In a unique partnership, the Stanford University School of Medicine and the Palo Alto Medical Foundation (PAMF) will collaborate on a breast cancer study that aims to improve outcomes for breast cancer patients.
The project is the brainchild of Richard Levy, Ph.D., a longtime community philanthropist and business leader, who said he saw an opportunity for the two medical centers to share expertise on a subject that is of great interest to him—improving cancer survival. He and his wife, Susan, will provide a gift of $2.1 million for the three-year study, which will focus on both the medical and psychosocial factors that contribute to cancer treatment and survival.
“From the point of view of patients, what makes for good health is good technology and good environmental factors, such as the doctor/patient relationship, nutrition, exercise and lifestyle factors,” said Levy, a resident of nearby Portola Valley, Calif. “Patients need both. Here we have two world-class institutions in both areas. It’s a natural partnership.”
Although scientists at the two medical centers have worked together over the years on many projects, this is the first time the two institutions have officially partnered with the intent of building a long-term collaborative relationship in research.
Levy is the former president and CEO of Varian Medical Systems in Palo Alto, where he has spent the last 40 years. He has longstanding ties to both Stanford and PAMF. He has served on the board of PAMF for the past 10 years and its parent, Sutter Health, for the last three. A nuclear chemist by training, he and his colleagues at Varian worked closely over the years with Stanford scientists in the Department of Radiation Oncology to pioneer linear accelerators for cancer treatment. Levy retired as CEO in 2006 but remains the company’s chairman of the board. He is also active in initiatives involving philanthropy and health-care reform.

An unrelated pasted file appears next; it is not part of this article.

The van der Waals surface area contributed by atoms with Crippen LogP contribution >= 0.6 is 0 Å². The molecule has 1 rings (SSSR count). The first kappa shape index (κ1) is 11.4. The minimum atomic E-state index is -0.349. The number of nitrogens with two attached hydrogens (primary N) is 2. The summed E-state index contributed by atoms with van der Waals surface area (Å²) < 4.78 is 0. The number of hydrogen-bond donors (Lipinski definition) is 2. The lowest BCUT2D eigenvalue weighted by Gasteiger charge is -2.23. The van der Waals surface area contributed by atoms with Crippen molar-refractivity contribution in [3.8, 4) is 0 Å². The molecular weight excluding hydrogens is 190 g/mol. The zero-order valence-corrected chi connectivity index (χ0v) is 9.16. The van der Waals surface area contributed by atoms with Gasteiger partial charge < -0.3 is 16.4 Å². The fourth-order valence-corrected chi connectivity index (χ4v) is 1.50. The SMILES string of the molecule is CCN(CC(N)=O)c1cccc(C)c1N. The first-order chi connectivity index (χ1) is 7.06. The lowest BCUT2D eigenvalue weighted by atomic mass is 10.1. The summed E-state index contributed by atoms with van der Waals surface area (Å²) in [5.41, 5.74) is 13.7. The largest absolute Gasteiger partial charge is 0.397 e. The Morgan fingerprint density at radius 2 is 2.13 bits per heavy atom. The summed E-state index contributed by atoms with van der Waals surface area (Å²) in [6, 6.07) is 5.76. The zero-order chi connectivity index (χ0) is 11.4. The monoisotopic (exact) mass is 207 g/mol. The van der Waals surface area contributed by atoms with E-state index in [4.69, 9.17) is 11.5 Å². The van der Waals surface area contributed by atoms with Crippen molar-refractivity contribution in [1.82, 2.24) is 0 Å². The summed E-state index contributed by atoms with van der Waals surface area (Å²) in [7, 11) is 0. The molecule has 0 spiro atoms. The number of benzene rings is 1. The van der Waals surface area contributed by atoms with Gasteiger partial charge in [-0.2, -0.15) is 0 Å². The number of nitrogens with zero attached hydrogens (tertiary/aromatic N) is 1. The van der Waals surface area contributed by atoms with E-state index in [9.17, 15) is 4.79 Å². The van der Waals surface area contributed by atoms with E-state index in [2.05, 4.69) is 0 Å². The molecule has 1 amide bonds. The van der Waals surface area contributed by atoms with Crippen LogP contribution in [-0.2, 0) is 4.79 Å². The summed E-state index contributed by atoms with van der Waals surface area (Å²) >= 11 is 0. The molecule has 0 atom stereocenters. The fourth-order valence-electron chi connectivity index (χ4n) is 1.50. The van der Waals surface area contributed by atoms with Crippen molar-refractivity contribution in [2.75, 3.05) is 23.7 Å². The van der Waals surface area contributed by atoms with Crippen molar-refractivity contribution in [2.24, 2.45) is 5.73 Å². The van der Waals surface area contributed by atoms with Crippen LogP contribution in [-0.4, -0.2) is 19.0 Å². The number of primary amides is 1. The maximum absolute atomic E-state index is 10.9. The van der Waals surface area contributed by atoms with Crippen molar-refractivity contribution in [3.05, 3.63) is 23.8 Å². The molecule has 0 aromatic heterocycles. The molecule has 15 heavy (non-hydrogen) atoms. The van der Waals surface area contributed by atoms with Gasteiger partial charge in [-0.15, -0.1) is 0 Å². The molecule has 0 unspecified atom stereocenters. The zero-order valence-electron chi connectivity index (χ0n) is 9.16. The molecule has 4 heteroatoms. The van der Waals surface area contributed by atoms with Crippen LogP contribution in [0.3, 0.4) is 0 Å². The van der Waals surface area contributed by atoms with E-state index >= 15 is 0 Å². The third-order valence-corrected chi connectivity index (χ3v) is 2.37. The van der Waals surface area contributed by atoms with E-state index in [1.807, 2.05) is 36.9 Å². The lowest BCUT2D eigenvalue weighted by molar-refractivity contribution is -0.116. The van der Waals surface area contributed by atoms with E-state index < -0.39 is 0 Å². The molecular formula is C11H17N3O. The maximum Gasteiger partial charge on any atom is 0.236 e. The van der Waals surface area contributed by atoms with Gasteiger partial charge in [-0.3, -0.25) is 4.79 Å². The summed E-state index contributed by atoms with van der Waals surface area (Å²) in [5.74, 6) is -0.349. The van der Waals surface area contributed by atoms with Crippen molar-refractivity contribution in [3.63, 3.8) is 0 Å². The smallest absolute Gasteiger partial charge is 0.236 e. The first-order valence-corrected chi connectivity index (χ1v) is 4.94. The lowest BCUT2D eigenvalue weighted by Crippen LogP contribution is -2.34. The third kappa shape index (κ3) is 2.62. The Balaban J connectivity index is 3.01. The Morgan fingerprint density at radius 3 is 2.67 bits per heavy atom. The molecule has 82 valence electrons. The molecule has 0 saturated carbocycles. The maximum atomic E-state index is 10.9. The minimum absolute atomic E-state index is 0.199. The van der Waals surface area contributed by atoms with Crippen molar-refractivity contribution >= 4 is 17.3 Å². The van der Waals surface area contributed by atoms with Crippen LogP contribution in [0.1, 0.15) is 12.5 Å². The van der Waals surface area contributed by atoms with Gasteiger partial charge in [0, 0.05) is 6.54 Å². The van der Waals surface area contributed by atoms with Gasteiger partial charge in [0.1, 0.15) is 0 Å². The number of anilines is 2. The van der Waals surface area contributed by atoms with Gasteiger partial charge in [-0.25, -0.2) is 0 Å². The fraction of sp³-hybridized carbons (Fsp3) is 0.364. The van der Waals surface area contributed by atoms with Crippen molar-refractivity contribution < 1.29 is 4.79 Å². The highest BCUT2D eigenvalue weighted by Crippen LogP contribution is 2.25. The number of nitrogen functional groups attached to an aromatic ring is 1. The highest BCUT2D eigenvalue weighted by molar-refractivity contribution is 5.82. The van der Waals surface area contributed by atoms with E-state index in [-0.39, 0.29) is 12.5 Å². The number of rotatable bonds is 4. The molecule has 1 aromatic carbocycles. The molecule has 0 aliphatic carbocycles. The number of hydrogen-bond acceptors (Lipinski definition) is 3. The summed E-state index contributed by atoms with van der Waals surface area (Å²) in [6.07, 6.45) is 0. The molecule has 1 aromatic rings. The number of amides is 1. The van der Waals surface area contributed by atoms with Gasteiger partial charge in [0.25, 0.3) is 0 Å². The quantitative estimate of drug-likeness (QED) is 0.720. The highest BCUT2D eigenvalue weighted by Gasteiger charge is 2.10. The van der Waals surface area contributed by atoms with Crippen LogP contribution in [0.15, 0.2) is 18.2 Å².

Levy said he hopes the study will not only lead to improvements in cancer care but also point to ways of reducing medical-care costs nationally.
“If PAMFand Stanford can find a way to provide better care at lower cost, that will set an example for other communities,” he said.
In the study, physicians and scientists at both organizations will follow the journey of hundreds of patients throughout the course of their treatment with an eye to understanding the role of cancer biology and different patterns of care in outcomes and quality. The researchers will document every aspect of the patients’ treatment, including all tests, drug infusions, surgeries and radiation treatments, as well as nonmedical support they receive, such as yoga, alternative therapies or group therapy.
The Palo Alto Medical Foundation (PAMF) has become one of the first oncology practices in the nation to be recognized by the Quality Oncology Practice Initiative (QOPI®) Certification Program, an affiliate of the American Society of Clinical Oncology (ASCO). The QOPI® Certification Program is a new initiative to certify oncology practices that meet rigorous standards for high-quality cancer care.
“Increasingly educated patients and families demand accountability and the highest standards from cancer care providers,” said Douglas W. Blayney, M.D., immediate past president of ASCO. “The QOPI certification will allow oncologists in the community to be at the forefront of cancer care, and to be recognized for their quality. The Certification Program will help practices determine whether they are providing the best treatment and care possible to their patients, and demonstrates a commitment to excellence and ongoing quality improvement in the hematology-oncology outpatient practice.”
In this patient-created video, women who are Palo Alto Medical Foundation breast cancer patients, survivors, advocates share stories and information about breast cancer – from diagnosis, treatment and recovery. The women, their family members and doctors share their inspirational stories of care and growth through fighting breast cancer to inform, educate and help others who may have been diagnosed with – or are dealing with breast cancer. “You can do this!” says one survivor.